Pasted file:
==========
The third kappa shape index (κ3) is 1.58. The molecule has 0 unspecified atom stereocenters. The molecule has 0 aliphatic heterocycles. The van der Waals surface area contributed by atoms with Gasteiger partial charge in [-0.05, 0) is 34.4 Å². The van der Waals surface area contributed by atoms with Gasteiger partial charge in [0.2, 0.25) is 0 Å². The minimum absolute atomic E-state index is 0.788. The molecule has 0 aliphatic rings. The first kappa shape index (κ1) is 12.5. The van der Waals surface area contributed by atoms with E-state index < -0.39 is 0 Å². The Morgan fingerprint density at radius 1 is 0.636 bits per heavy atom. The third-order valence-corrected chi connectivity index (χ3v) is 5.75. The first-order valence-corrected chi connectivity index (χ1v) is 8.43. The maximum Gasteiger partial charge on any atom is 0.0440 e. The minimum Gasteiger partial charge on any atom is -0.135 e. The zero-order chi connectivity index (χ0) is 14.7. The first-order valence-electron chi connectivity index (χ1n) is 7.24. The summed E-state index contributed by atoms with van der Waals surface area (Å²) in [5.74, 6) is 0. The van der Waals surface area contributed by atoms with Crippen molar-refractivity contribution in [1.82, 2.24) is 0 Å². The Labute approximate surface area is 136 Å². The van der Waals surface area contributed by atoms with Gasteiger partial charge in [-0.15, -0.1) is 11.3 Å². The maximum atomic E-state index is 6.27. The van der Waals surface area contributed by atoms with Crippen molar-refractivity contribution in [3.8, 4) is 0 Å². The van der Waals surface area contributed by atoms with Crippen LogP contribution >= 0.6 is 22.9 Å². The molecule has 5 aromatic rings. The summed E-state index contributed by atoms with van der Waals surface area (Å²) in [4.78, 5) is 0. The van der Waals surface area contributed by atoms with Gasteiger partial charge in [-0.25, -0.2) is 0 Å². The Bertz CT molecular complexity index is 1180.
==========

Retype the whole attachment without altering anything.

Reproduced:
The third kappa shape index (κ3) is 1.58. The molecule has 0 unspecified atom stereocenters. The molecule has 0 aliphatic heterocycles. The van der Waals surface area contributed by atoms with Gasteiger partial charge in [-0.05, 0) is 34.4 Å². The van der Waals surface area contributed by atoms with Gasteiger partial charge in [0.2, 0.25) is 0 Å². The minimum absolute atomic E-state index is 0.788. The molecule has 0 aliphatic rings. The first kappa shape index (κ1) is 12.5. The van der Waals surface area contributed by atoms with E-state index < -0.39 is 0 Å². The Morgan fingerprint density at radius 1 is 0.636 bits per heavy atom. The third-order valence-corrected chi connectivity index (χ3v) is 5.75. The first-order valence-corrected chi connectivity index (χ1v) is 8.43. The maximum Gasteiger partial charge on any atom is 0.0440 e. The minimum Gasteiger partial charge on any atom is -0.135 e. The zero-order chi connectivity index (χ0) is 14.7. The first-order valence-electron chi connectivity index (χ1n) is 7.24. The summed E-state index contributed by atoms with van der Waals surface area (Å²) in [5.74, 6) is 0. The van der Waals surface area contributed by atoms with Crippen molar-refractivity contribution in [1.82, 2.24) is 0 Å². The Labute approximate surface area is 136 Å². The van der Waals surface area contributed by atoms with Gasteiger partial charge in [-0.15, -0.1) is 11.3 Å². The maximum atomic E-state index is 6.27. The van der Waals surface area contributed by atoms with Crippen molar-refractivity contribution in [3.8, 4) is 0 Å². The van der Waals surface area contributed by atoms with Crippen LogP contribution >= 0.6 is 22.9 Å². The molecule has 5 aromatic rings. The summed E-state index contributed by atoms with van der Waals surface area (Å²) in [4.78, 5) is 0. The van der Waals surface area contributed by atoms with Gasteiger partial charge in [-0.25, -0.2) is 0 Å². The Bertz CT molecular complexity index is 1180.